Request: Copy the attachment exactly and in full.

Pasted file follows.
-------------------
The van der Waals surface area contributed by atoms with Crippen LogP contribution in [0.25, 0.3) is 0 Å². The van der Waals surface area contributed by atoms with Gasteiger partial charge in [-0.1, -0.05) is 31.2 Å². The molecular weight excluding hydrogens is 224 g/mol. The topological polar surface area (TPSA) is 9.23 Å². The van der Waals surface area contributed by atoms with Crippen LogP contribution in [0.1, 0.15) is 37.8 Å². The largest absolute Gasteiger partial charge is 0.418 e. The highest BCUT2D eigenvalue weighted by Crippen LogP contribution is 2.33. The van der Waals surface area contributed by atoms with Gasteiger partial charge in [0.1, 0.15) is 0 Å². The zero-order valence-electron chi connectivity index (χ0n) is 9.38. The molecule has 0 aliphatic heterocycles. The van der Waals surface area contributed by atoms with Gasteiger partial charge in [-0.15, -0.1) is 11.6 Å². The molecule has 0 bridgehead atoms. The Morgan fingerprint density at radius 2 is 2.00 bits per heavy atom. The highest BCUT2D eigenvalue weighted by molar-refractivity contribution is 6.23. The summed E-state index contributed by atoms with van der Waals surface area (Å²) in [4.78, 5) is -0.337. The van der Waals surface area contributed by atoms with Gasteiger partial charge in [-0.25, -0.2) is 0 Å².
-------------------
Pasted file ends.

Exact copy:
The van der Waals surface area contributed by atoms with Crippen LogP contribution in [0.25, 0.3) is 0 Å². The van der Waals surface area contributed by atoms with Gasteiger partial charge in [-0.1, -0.05) is 31.2 Å². The molecular weight excluding hydrogens is 224 g/mol. The topological polar surface area (TPSA) is 9.23 Å². The van der Waals surface area contributed by atoms with Crippen LogP contribution in [0.1, 0.15) is 37.8 Å². The largest absolute Gasteiger partial charge is 0.418 e. The highest BCUT2D eigenvalue weighted by Crippen LogP contribution is 2.33. The van der Waals surface area contributed by atoms with Gasteiger partial charge in [0.1, 0.15) is 0 Å². The zero-order valence-electron chi connectivity index (χ0n) is 9.38. The molecule has 0 aliphatic heterocycles. The van der Waals surface area contributed by atoms with Gasteiger partial charge in [-0.15, -0.1) is 11.6 Å². The molecule has 0 bridgehead atoms. The Morgan fingerprint density at radius 2 is 2.00 bits per heavy atom. The highest BCUT2D eigenvalue weighted by molar-refractivity contribution is 6.23. The summed E-state index contributed by atoms with van der Waals surface area (Å²) in [4.78, 5) is -0.337. The van der Waals surface area contributed by atoms with Gasteiger partial charge in [-0.25, -0.2) is 0 Å².